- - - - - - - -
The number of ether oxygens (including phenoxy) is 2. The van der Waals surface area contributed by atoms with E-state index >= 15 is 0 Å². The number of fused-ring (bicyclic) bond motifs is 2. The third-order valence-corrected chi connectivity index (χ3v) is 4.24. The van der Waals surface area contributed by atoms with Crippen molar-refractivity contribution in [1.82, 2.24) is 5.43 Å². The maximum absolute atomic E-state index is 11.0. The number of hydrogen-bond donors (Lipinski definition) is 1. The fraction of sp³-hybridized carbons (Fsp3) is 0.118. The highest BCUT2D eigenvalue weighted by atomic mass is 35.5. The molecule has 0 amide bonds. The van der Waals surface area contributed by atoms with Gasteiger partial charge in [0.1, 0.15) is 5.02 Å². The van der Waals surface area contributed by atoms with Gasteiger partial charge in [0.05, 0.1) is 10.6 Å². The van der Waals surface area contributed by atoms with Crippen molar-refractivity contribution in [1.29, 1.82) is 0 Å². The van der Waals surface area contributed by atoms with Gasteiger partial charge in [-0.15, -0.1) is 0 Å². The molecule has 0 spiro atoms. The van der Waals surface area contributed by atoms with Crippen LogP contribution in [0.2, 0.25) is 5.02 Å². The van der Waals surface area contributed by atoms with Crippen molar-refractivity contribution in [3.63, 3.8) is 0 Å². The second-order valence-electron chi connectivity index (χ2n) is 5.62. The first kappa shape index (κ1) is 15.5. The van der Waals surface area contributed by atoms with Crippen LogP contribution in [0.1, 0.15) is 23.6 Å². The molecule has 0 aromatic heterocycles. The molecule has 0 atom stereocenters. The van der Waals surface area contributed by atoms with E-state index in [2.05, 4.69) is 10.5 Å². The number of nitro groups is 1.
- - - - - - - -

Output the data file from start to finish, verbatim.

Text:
The number of ether oxygens (including phenoxy) is 2. The van der Waals surface area contributed by atoms with E-state index >= 15 is 0 Å². The number of fused-ring (bicyclic) bond motifs is 2. The third-order valence-corrected chi connectivity index (χ3v) is 4.24. The van der Waals surface area contributed by atoms with Crippen molar-refractivity contribution in [1.82, 2.24) is 5.43 Å². The maximum absolute atomic E-state index is 11.0. The number of hydrogen-bond donors (Lipinski definition) is 1. The fraction of sp³-hybridized carbons (Fsp3) is 0.118. The highest BCUT2D eigenvalue weighted by atomic mass is 35.5. The molecule has 0 amide bonds. The van der Waals surface area contributed by atoms with Gasteiger partial charge in [0.1, 0.15) is 5.02 Å². The van der Waals surface area contributed by atoms with Gasteiger partial charge in [0.05, 0.1) is 10.6 Å². The van der Waals surface area contributed by atoms with Crippen molar-refractivity contribution in [1.29, 1.82) is 0 Å². The van der Waals surface area contributed by atoms with Gasteiger partial charge in [-0.15, -0.1) is 0 Å². The molecule has 0 spiro atoms. The van der Waals surface area contributed by atoms with Crippen LogP contribution in [0.2, 0.25) is 5.02 Å². The van der Waals surface area contributed by atoms with Crippen molar-refractivity contribution in [3.63, 3.8) is 0 Å². The second-order valence-electron chi connectivity index (χ2n) is 5.62. The first kappa shape index (κ1) is 15.5. The van der Waals surface area contributed by atoms with Crippen LogP contribution in [0.1, 0.15) is 23.6 Å². The molecule has 0 aromatic heterocycles. The molecule has 0 atom stereocenters. The van der Waals surface area contributed by atoms with E-state index in [2.05, 4.69) is 10.5 Å². The number of nitro groups is 1.